(translation of statement made in French)
The Permanent Representative of Sweden will shortly deliver a statement on behalf of the European Union, with which France associates itself.
Allow me to make a few additional remarks.
First, I wish to welcome presence of the Deputy Prime Minister of Timor-Leste, Mr. José Luís Guterres, among us and to convey to him France’s congratulations on the successful celebration of the tenth anniversary of the 1999 self-determination referendum. That anniversary is an opportunity to take stock of the impressive path taken by the country on the way towards independence, peace and prosperity. That success is primarily owed to the Timorese people and political officials. However, it would not have been possible without the commitment of the international community.
In that regard, I would like to pay tribute to the Special Representative of the Secretary-General on the occasion of his last appearance before our Council. In the many years that he has spent in East Timor, Mr. Atul Khare has worked tirelessly beside and for the people. Through his discreet but effective action to support the authorities, he played a part in the emergence of a new State on the international scene. Allow me to underscore the very positive role also played by neighbouring countries, in particular Indonesia, Australia and New Zealand, whose support has contributed to maintaining stability in the country.
Consolidating the progress achieved will take time. The events of 2006 demonstrated the consequences of a hasty withdrawal of the United Nations. The reassuring presence of the United Nations Integrated Mission in Timor-Leste (UNMIT) and the international security forces will therefore continue to be essential to stability in the near future. We are pleased that, as Mr. Khare has just explained, UNMIT’s activity is part of a medium-term strategy aimed at having the Timorese progressively take over the tasks currently undertaken by the United Nations. With respect in particular to the transfer of responsibility for law and order in the districts, it will be possible in six months to assess the situation and draw the appropriate lessons in adapting the Mission’s mandate, format and composition.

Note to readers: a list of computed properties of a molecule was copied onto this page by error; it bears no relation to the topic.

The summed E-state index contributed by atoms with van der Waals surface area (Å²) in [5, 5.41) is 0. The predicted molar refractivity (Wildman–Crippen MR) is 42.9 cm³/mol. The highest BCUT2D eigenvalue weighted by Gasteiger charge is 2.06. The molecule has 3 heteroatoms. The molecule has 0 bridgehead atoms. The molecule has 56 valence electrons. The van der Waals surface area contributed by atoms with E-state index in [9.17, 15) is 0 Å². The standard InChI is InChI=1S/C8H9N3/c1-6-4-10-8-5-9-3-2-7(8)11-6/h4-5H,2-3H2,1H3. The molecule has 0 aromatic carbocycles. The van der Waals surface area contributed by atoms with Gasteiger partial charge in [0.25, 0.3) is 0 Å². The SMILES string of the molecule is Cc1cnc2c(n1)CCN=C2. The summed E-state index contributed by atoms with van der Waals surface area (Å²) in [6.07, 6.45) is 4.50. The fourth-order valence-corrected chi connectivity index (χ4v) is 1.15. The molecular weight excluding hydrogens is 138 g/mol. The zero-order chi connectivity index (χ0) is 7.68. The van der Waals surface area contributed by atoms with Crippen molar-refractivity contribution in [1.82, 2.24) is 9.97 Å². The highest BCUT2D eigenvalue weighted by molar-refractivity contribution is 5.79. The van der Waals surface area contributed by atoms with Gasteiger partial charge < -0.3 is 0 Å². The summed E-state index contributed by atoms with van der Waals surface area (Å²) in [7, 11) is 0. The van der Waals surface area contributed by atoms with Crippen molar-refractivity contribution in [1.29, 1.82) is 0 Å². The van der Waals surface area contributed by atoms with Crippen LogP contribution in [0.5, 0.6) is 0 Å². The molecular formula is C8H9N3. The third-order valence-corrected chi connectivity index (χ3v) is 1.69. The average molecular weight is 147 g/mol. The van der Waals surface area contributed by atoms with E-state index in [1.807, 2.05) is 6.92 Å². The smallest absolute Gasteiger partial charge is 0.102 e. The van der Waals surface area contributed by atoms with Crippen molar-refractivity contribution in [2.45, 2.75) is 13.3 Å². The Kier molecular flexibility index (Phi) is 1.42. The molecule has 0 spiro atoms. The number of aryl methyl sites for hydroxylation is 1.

In that connection, we welcome the forthcoming technical assessment mission to Timor-Leste, pursuant to the demand made by the Security Council and the Secretary-General for improved follow-up to peacekeeping operations, particularly with regard to police activities. The technical assessment mission will also allow us to update the Mission’s planning documents, pursuant to resolution 1867 (2009). The Secretary-General quite rightly emphasizes in his report (S/2009/504) the importance to lasting reconciliation of combating impunity for past crimes. We share the concerns expressed by the Special Representative and reiterate our support for UNMIT’s activities in support of the Prosecutor-General of Timor-Leste, including with respect to the Serious Crimes Investigation Team.